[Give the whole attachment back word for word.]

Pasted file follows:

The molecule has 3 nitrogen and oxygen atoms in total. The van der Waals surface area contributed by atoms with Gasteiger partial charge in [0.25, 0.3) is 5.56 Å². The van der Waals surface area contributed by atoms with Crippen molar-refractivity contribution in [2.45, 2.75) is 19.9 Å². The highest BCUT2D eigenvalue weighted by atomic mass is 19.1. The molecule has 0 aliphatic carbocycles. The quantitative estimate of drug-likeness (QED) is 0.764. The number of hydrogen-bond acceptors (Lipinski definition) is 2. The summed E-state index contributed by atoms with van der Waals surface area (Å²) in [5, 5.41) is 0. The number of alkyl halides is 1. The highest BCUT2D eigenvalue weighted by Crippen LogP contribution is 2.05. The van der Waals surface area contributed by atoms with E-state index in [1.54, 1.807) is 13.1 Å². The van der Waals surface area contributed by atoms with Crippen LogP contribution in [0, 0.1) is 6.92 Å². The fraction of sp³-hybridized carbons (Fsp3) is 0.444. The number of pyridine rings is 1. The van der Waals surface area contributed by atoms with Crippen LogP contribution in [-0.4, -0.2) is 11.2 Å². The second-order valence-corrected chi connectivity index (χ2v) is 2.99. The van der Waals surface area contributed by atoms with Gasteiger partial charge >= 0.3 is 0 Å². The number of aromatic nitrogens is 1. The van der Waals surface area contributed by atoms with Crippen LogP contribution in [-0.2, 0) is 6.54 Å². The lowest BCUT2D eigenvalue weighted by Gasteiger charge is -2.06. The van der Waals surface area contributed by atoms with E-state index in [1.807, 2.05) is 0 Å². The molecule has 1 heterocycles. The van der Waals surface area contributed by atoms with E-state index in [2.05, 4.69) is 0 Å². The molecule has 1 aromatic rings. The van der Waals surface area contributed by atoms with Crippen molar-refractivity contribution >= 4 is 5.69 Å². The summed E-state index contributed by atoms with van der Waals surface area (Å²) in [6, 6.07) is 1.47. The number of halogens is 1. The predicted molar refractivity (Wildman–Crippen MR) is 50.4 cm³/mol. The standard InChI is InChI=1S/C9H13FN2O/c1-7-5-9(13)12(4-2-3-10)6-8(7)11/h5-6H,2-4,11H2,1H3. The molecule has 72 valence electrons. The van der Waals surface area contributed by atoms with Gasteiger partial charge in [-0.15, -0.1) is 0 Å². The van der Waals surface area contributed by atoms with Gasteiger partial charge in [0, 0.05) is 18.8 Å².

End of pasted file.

The molecule has 3 nitrogen and oxygen atoms in total. The van der Waals surface area contributed by atoms with Gasteiger partial charge in [0.25, 0.3) is 5.56 Å². The van der Waals surface area contributed by atoms with Crippen molar-refractivity contribution in [2.45, 2.75) is 19.9 Å². The highest BCUT2D eigenvalue weighted by atomic mass is 19.1. The molecule has 0 aliphatic carbocycles. The quantitative estimate of drug-likeness (QED) is 0.764. The number of hydrogen-bond acceptors (Lipinski definition) is 2. The summed E-state index contributed by atoms with van der Waals surface area (Å²) in [5, 5.41) is 0. The number of alkyl halides is 1. The highest BCUT2D eigenvalue weighted by Crippen LogP contribution is 2.05. The van der Waals surface area contributed by atoms with E-state index in [1.54, 1.807) is 13.1 Å². The van der Waals surface area contributed by atoms with Crippen LogP contribution in [0, 0.1) is 6.92 Å². The fraction of sp³-hybridized carbons (Fsp3) is 0.444. The number of pyridine rings is 1. The van der Waals surface area contributed by atoms with Crippen LogP contribution in [-0.4, -0.2) is 11.2 Å². The second-order valence-corrected chi connectivity index (χ2v) is 2.99. The van der Waals surface area contributed by atoms with Gasteiger partial charge >= 0.3 is 0 Å². The number of aromatic nitrogens is 1. The van der Waals surface area contributed by atoms with Crippen LogP contribution in [-0.2, 0) is 6.54 Å². The lowest BCUT2D eigenvalue weighted by Gasteiger charge is -2.06. The van der Waals surface area contributed by atoms with E-state index in [1.807, 2.05) is 0 Å². The molecule has 1 heterocycles. The van der Waals surface area contributed by atoms with E-state index in [2.05, 4.69) is 0 Å². The molecule has 1 aromatic rings. The van der Waals surface area contributed by atoms with Crippen molar-refractivity contribution >= 4 is 5.69 Å². The summed E-state index contributed by atoms with van der Waals surface area (Å²) in [6, 6.07) is 1.47. The number of halogens is 1. The predicted molar refractivity (Wildman–Crippen MR) is 50.4 cm³/mol. The standard InChI is InChI=1S/C9H13FN2O/c1-7-5-9(13)12(4-2-3-10)6-8(7)11/h5-6H,2-4,11H2,1H3. The molecule has 72 valence electrons. The van der Waals surface area contributed by atoms with Gasteiger partial charge in [-0.15, -0.1) is 0 Å². The van der Waals surface area contributed by atoms with Gasteiger partial charge in [0, 0.05) is 18.8 Å².